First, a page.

Road users-A A +A
Friday, August 10, 2012
IT’S still August but we can get a whiff not just of the Yuletide season but the forthcoming local elections. It would be tempting to dismiss political noises coming from erstwhile political allies.
I'm not a fan of US conservative politician Newt Gingrich but he said something interesting about politics. Said Gingrich, "What is the primary purpose of a political leader? To build a majority. If voters care about parking lots, then talk about parking lots."
Here in Bacolod, people-both passengers and drivers-care about highways. Acting Bacolod City Mayor Jude Thaddeus Sayson is obviously building a minority of voters for the opposing side by talking about roads.
Sayson criticized the Department of Public Works and Highways for non coordination on the reconstruction of the Circumferential Road near the city's government center.
A feint in the east, attack in the west, so goes a Sun Tzu axiom in his Art of War. Criticize ostensibly DPWH and hit the real target, Congressman Anthony Gólez. A national highway, the DPWH funding for its road repairs come Gólez's pork barrel.
But maybe it's not totally a case of political smoke-and-mirrors of a Truman truism that "if you can't convince 'em, confuse 'em." The Circumferential Road does have real issues from both sides of the political road, so to speak.
Sayson complains of non-coordination, a valid concern even for the Circumferential Road. The ensuing traffic, however, is the responsibility of the local government.
On the other hand, taxis and other car drivers complain of that potholed road. I commiserate with them. The Circumferential Road undergoes literally annual rites of passage of potholes and road repairs.
As most people know, potholes can damage car suspensions, steering components as well as tires and rims. Bump over uneven surfaces, and the resulting shocks travel from the tire and wheel directly to the shock absorber. I wouldn't be surprised if cars that drive along that road on a regular basis would also frequent car repair shops.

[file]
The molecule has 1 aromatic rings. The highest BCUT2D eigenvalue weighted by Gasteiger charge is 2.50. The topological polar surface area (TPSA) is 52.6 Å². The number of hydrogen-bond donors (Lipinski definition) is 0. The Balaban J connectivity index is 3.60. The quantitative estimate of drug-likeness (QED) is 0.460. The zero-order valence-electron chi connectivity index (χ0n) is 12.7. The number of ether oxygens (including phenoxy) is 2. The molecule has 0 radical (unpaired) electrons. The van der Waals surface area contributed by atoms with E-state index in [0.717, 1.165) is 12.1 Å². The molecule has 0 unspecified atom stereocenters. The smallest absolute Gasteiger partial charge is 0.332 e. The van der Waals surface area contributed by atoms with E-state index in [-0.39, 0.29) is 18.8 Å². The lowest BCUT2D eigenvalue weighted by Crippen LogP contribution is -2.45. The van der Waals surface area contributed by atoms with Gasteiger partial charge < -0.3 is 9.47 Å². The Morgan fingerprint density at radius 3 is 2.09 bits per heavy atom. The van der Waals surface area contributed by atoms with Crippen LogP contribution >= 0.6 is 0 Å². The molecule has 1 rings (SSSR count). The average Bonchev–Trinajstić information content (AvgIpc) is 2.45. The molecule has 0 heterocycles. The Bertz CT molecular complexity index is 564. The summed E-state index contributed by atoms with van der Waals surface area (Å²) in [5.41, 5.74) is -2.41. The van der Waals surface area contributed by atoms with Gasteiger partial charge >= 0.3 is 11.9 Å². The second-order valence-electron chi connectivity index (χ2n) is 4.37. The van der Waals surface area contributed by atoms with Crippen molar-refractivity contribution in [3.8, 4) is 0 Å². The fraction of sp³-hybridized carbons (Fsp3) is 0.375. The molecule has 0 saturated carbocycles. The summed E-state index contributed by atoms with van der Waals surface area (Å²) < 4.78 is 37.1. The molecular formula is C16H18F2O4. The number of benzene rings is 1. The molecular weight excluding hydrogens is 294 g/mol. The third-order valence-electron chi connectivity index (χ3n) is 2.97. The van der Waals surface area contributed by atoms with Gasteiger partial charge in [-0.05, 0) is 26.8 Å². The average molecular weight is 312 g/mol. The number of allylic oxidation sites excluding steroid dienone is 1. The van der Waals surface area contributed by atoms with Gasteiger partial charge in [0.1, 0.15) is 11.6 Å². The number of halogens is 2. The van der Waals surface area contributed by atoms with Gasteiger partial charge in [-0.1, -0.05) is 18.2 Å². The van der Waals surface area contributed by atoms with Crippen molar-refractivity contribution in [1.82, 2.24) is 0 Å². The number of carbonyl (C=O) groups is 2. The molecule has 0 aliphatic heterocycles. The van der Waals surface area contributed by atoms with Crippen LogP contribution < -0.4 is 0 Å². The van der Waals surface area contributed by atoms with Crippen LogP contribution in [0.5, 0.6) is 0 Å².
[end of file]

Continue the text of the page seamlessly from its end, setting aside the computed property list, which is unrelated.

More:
Potholes form when moisture seeps below the surface of the roads. The moisture expands or heats up and contracts, applying stress on the concrete road. As the weight of vehicles continuously drive over these areas, small pieces of the concrete are chipped away.
The chain reaction is that where there's more traffic on the road, the more and faster the chipping and increase in pothole sizes-and the greater the stress and damage on vehicles.
Why then are there more potholes along Circumferential Road than other Bacolod concrete roads compared with other busier city streets, say, along the Ramos-BS Aquino Drive or Burgos Street?
Blame it on those de-kargas carrying tons of sugarcane who ply what probably can be called the Circumvention Road. I heard stories from the locals and coffee shop talks that many of these trucks which pole vault to sugar centrals outside of their milling districts.
"Road users are entitled to the services they pay in terms of smoother, faster, and more convenient travel and road safety," said DPWH Secretary Rogelio Singson early this year.
Are these de-kargas paying Motor Vehicle User's Charges (MVUC), otherwise known as road users' tax? Or are they get equal use rights with the Circumferential Road?
If so, road use is discriminatory against those who tend to conserve the road more. Owners of these de-kargas are getting a free ride from smoother, faster, and more convenient travel even while they make mincemeat of the national highway. Is City Hall regulating its use against those who damage the road?
If not, our local government is discriminating against the taxpayers who end up subsidizing the mess on our roads created by irresponsible vehicle owners.
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Published in the Sun.Star Bacolod newspaper on August 10, 2012.